Posted by: jeannineatkins | October 8, 2011

The Burlington Book Festival

Here’s a view of Main Street Landing by Lake Champlain where a lot of us talked about words at the Burlington Book Festival.

Tanya Lee Stone and I gave a presentation on nonfiction for young readers.We talked about research, falling in love with our subjects, and ways we collaborate with illustrators, which often is mostly as a historical reference provider.

Soon we joined Jo Knowles for a panel about writing for teens, responding to great questions from Ruby, a young friend of Tanya’s, and the audience. We revealed the lengths of time between the dream of writing and publication. And who feels compelled to write every day (that would be me, even for fifteen minutes) and who is less compulsive. We discussed the ways revision teaches us about theme and adds layers – Jo changing points of view and tenses from one draft of a novel to the next, Tanya and I often starting a longer book as a picture book, distilling, which points us toward the essence of what we have to say, while we go on to expand the scope. My husband, Peter, took pictures,including this one of Jo encouraging a writer.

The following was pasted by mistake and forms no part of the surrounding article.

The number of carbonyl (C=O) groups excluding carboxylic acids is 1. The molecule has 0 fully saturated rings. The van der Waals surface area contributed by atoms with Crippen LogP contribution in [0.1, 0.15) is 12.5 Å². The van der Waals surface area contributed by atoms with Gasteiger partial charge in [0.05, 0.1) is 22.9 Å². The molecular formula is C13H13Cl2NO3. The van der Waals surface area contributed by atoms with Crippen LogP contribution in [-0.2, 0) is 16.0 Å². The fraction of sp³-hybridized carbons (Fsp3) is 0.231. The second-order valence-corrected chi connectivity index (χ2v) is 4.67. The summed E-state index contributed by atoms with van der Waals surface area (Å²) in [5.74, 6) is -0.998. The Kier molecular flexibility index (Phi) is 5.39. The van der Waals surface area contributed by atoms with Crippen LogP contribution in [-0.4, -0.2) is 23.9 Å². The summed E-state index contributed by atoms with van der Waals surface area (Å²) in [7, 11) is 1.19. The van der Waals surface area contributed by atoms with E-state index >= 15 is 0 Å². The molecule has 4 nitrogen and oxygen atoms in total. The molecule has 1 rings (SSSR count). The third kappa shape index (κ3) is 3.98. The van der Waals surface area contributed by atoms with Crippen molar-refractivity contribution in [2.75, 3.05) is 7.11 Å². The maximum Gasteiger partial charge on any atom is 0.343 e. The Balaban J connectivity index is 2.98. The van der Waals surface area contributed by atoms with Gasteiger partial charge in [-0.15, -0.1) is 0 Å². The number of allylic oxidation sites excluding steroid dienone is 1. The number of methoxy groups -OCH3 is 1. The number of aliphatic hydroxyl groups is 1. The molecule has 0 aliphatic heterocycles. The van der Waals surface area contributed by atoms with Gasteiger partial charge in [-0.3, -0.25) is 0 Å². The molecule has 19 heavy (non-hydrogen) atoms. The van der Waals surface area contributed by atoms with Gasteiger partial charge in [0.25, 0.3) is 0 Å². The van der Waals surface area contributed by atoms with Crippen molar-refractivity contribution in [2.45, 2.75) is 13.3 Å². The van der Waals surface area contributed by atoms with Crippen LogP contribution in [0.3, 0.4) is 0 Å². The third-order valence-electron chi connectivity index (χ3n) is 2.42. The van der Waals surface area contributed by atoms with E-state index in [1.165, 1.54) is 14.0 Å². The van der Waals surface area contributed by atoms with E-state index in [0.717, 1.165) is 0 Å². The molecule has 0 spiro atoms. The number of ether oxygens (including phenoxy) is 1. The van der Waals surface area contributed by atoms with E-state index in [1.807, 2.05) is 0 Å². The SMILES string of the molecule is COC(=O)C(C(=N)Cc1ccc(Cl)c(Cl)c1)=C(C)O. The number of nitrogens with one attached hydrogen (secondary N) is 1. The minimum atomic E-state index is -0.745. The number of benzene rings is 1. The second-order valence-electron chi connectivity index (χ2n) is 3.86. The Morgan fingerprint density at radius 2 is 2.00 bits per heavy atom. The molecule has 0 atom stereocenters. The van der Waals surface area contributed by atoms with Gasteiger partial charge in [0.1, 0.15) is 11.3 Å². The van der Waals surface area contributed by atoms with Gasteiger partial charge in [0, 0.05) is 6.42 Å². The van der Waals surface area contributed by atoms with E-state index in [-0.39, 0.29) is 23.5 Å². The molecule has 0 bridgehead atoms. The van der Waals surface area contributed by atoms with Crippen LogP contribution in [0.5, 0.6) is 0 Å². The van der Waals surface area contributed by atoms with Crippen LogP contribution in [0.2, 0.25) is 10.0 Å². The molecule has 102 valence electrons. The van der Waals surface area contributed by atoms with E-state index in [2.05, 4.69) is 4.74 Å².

I listened in to part of the panel about books for middle readers. From the left, Cynthia Lord (Touch Blue, Rules), Erica S. Perl, (When Life Gives You O.J.),  Linda Urban (Hound Dog True) Sarah Albee (Poop Happened!), Ammi-Joan Pacquette  (Nowhere Girl), Sarah Aronson (Beyond Lucky), Kate Messner  (Marty McGuire, Sugar and Ice) all told some of the stories behind the stories.

The day ended with what was called a super panel, which included those above as well Elizabeth Bluemle (How Do You Wokka-Wokka?) and Kara LaReau  (Otto: The Boy Who Loved Cars) fielding questions about inspiration, agents, waiting, and discipline. We signed books sold by Phoenix Books and Café.  In the corridors we caught up with what are we crossing our fingers about now, or what some really thought about the cover of her book. I met new readers and writers, too. One young writer told me she wrote eight pages in her notebook. “There was so much I didn’t know!”

There’s still a lot I don’t know, but as years pass there’s a little bit less. And today, I imagine this writer opening her notebook with its ribbon marker filled both with eight pages of revealed mysteries as well as empty pages which are the most important of all. We may both be looking at blank paper or screens, trying to make something new from what we don’t know and are excited to find out.

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